After securing a judgment, garnishment becomes available if specific conditions are fulfilled. Firstly, the creditor must have a valid and subsisting judgment against the debtor, with the judgment being deemed final and subsisting from the date of rendition. Secondly, the debtor must not have filed an approved supersedeas bond to suspend execution on the judgment. Lastly, the creditor must assert that, to the best of their knowledge, the judgment debtor does not possess enough property subject to execution in Texas to satisfy the judgment.
Procedure for Securing Issuance Jurisdiction and parties
It is crucial to note that a post-judgment garnishment action is an independent legal proceeding, distinct from the main case it aims to enforce. The third-party garnishee should be named as the defendant, highlighting its involvement in an ancillary lawsuit. When filing for post-judgment garnishment, it should be done in the same court that rendered the judgment for collection, under a different cause number.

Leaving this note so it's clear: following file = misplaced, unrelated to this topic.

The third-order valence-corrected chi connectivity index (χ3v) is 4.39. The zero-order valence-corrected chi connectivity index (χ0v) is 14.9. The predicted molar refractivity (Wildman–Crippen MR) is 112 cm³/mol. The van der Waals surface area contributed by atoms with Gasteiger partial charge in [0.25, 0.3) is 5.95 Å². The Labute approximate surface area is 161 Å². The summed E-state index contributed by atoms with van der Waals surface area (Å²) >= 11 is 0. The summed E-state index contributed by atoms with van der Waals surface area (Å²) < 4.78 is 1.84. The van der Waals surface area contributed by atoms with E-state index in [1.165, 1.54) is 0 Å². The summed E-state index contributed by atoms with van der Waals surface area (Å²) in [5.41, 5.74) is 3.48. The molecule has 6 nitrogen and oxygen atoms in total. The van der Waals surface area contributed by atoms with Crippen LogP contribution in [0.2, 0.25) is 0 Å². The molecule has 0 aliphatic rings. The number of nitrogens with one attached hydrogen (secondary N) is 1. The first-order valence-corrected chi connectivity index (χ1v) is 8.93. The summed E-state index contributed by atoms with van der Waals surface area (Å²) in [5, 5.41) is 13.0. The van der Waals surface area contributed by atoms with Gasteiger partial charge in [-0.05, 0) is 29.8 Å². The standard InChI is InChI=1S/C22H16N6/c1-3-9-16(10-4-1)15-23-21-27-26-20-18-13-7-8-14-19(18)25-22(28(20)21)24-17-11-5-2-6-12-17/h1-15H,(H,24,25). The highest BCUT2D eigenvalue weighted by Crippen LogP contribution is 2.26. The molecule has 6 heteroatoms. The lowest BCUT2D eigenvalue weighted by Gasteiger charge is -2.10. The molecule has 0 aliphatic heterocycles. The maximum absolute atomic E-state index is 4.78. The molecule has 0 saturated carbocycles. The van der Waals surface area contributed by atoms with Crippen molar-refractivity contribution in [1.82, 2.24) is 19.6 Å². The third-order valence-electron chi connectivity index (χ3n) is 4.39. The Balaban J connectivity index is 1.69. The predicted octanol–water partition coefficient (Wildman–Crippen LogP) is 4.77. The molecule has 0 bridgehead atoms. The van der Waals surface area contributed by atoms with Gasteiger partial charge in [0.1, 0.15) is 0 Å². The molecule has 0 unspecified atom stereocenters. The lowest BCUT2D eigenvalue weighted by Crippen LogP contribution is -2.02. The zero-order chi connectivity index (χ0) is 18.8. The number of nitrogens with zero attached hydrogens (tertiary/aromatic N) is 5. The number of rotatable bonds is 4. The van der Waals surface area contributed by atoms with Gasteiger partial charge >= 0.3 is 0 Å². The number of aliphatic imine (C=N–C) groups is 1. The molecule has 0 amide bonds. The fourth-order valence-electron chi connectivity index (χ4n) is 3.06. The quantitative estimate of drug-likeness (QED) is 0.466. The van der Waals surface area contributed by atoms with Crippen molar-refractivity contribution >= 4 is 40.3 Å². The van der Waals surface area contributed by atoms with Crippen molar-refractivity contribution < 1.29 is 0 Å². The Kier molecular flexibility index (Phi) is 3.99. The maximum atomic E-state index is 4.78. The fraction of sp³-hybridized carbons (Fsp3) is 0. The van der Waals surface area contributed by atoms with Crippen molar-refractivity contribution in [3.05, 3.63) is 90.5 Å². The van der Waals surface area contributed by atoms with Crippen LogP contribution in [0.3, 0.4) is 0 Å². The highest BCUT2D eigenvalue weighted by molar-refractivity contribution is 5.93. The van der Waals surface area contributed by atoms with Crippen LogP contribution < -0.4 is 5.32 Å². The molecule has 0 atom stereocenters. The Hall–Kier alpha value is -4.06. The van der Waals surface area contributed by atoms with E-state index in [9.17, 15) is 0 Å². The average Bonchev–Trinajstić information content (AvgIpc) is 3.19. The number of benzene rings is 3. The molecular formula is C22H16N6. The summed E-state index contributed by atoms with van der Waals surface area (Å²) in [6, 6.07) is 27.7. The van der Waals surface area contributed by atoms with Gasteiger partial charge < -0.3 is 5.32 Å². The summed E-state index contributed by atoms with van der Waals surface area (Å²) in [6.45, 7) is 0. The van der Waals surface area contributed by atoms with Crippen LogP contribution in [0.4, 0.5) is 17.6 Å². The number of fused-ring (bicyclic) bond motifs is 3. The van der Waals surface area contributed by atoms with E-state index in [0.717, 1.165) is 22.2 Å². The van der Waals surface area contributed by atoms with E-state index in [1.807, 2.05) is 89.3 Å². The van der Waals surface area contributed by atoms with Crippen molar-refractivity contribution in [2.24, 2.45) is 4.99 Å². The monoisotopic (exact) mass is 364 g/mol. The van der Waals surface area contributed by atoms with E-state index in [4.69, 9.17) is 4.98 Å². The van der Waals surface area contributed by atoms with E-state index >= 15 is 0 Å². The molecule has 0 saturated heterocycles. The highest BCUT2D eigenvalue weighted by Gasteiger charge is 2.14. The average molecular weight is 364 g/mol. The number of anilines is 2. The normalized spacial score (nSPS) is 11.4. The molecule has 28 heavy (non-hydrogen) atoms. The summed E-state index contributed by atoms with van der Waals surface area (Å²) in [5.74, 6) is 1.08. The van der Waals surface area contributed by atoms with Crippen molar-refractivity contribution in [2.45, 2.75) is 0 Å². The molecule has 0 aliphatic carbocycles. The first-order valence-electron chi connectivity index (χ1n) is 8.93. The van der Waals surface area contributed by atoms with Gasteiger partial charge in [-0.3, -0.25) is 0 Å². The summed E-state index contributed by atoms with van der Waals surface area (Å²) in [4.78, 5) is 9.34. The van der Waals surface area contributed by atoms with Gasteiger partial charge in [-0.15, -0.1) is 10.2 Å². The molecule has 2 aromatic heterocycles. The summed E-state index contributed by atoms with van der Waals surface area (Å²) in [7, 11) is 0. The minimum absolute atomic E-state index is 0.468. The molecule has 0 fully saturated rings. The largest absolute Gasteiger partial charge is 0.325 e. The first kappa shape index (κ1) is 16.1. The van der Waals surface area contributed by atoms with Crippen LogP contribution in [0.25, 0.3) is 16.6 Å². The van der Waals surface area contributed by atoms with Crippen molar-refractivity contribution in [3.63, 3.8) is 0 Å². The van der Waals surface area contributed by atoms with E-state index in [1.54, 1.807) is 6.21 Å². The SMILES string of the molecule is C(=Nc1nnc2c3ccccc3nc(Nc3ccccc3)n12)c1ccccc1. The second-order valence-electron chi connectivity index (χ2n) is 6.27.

Service of the writ of garnishment/notice to judgment debtor.
To initiate the garnishment action, the garnishee must be served with the writ of garnishment. While the judgment defendant is not a necessary party to the garnishment action, they must be served with a copy of the writ of garnishment, the application, accompanying affidavits, and court orders as soon as practically feasible after the garnishee has been served. Additionally, it is required that the copy of the writ served to the defendant contains its contents in 12-point type and is presented in a manner intended to advise a reasonably attentive person. Failure to provide proper notice to the judgment debtor regarding the garnishment renders any judgment, except one dissolving the writ, null and void.
Banks as Garnishees for Writs of Garnishment